Biological nitrate removal in a laboratory-scale slow sand filter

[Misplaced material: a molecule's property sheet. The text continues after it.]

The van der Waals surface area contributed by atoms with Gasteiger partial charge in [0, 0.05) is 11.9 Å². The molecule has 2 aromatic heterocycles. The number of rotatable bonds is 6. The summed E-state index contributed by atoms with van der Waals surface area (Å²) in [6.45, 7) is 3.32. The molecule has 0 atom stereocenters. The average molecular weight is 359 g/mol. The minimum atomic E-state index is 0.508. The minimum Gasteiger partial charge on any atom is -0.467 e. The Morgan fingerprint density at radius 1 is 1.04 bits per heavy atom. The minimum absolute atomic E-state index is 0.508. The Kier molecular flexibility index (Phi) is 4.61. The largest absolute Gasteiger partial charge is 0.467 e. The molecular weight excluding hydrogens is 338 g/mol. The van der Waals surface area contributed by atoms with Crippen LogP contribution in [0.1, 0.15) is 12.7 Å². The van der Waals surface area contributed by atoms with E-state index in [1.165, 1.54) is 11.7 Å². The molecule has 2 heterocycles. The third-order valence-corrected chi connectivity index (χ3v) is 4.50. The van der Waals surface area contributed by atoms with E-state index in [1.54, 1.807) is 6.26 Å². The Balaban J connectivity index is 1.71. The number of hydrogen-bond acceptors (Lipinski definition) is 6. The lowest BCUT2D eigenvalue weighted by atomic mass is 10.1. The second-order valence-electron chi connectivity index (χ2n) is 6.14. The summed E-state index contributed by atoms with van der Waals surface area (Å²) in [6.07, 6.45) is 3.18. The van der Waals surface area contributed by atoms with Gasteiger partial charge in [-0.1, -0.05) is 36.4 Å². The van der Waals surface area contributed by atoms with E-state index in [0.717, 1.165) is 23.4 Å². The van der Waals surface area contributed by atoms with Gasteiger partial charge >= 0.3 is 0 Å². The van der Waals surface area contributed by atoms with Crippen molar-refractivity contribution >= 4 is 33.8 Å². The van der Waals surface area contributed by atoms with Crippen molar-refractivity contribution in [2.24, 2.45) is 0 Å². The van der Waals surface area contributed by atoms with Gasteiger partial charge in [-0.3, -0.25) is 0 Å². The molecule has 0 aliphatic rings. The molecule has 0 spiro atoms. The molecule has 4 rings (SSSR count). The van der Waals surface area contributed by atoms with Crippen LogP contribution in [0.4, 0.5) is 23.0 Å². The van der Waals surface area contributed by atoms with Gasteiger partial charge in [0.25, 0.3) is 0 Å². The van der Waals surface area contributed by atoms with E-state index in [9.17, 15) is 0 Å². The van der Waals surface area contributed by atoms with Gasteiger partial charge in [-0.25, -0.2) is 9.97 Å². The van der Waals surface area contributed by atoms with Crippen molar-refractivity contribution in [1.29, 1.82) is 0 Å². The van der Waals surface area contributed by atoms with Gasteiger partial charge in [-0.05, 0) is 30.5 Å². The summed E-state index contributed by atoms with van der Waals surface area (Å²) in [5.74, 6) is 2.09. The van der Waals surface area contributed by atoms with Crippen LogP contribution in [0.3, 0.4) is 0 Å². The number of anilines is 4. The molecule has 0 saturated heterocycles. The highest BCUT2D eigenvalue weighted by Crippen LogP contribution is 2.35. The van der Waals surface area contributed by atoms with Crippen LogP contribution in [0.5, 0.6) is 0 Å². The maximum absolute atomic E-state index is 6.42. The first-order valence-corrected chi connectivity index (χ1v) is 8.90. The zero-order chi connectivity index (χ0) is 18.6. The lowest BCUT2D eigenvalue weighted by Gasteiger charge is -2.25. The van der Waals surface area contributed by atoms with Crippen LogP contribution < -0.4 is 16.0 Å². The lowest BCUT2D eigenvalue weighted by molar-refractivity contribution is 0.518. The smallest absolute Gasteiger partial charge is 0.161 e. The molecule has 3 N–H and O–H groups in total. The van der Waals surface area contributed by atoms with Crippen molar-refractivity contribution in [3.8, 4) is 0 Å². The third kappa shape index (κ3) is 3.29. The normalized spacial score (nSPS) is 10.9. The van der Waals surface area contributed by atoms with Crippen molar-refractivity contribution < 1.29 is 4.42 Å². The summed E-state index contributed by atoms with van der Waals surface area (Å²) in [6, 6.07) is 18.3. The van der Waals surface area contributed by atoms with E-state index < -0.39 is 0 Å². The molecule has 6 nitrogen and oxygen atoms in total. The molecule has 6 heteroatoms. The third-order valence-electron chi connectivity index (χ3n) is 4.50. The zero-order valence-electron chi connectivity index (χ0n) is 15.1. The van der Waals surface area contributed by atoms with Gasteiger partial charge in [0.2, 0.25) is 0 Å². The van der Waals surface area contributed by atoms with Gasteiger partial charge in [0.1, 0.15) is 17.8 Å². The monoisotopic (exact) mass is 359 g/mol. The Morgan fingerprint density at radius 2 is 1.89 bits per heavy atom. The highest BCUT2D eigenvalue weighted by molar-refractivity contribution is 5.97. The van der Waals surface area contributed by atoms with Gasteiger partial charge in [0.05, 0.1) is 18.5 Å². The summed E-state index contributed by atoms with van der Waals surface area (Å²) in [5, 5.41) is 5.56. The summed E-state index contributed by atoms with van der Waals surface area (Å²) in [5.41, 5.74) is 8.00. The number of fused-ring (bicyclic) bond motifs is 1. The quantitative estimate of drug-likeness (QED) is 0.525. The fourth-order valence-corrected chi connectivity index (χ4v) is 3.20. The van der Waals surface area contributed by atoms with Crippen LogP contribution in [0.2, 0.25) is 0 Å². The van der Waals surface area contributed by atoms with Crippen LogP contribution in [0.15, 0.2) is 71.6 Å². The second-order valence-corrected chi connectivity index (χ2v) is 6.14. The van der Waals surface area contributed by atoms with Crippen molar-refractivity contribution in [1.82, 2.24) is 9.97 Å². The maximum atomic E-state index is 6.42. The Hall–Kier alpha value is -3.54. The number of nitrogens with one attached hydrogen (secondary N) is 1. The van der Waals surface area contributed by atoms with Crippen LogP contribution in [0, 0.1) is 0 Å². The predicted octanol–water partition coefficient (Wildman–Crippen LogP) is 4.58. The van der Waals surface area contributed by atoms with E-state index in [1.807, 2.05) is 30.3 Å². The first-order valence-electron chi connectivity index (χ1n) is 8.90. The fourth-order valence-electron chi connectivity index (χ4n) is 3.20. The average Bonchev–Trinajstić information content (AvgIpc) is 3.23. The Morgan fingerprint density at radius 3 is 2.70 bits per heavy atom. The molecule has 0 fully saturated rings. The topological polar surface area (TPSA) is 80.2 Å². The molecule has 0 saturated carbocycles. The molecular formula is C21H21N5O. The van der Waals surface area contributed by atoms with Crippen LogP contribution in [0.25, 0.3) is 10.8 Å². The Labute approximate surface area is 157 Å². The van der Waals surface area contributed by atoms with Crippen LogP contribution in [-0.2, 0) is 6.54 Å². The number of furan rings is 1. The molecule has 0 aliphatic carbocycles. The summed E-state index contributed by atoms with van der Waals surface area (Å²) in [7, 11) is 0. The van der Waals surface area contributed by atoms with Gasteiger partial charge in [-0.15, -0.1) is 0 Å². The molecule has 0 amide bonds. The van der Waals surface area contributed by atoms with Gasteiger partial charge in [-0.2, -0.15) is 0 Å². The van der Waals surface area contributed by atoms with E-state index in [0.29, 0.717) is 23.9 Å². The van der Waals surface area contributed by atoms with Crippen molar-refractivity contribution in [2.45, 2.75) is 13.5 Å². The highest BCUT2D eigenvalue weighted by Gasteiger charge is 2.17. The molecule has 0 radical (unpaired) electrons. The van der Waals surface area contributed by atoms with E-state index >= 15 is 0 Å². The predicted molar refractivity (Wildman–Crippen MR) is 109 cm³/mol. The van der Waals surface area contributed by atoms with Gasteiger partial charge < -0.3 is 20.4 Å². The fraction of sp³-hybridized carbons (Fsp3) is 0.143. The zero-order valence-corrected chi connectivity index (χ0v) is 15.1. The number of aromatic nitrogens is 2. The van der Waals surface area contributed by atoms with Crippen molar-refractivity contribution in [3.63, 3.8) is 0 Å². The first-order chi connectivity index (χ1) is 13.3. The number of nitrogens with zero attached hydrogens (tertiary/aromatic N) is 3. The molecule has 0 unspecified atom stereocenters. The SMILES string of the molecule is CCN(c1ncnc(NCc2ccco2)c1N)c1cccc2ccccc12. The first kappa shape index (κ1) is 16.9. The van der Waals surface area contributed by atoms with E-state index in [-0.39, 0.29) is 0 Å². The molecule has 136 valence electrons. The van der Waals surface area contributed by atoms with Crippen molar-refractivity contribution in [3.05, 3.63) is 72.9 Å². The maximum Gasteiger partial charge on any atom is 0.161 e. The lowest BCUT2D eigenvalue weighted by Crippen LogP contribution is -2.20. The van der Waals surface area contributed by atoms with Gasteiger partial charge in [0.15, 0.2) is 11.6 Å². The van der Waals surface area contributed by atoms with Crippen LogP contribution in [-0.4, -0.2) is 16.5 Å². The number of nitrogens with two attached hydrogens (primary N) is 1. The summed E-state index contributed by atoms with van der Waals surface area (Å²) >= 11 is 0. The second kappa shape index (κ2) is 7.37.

This research evaluated removal of nitrates from drinking waters in a slow sand filter (SSF). Batch experiments were performed to determine optimum carbon to NO3-N (C/N) ratio for the filtration experiments. The filter column was filled with filter sand of an effective diameter of 0.5 mm and uniformity coefficient of 1.23. The filter was operated at filtration rates of between 0.02 to 0.120 m/h and 0.01 to 0.25 m/h with concentrations of 22.6 and 45.2 mg NO3-N/l, respectively, and effluent samples of the SSF were taken at 6 depths of 10, 15, 20, 40, 60, 80 cm, and the bottom. Optimum C/N ratio was found to be 1.5 when using ethanol in batch tests when the removal efficiencies of NO3-N and C were higher than 90%. Although increasing filtration rates decreased NO3-N removal, effluent NO3-N concentration at the effluent port of the SSF was lower than the limit value. Most of the NO3-N removal was carried out at the upper layer of (10 cm) the filter bed. Concentration of NO3-N, NO2-N, and C were not detected at the 60 cm depth of the SSF through the study for the inlet concentrations of 22.6 mg NO3-N/l. As expected, increasing influent NO3-N concentration to 45.2 mg/l increased NO 3-N, NO2-N, and C concentrations in the effluent water. The SSF process was unable to provide NO3-N removal rate of more than 228 g N/m(3) center dot d (0.2 m/h flow rate, 217g N/m(2)center dot d of surface loading rate). The NO 3- N removal efficiency dropped slightly from 96 to 95% when the loading rate increased from 228 to 285 g/m(3) center dot d, but the effluent water contained higher concentrations of NO2-N (8.4 mg/l) than the standard value. The results of the SSF experiment demonstrated that averaged nitrogen conversion to volatile solids was about 0.77 mg VS/ mg NO3-N.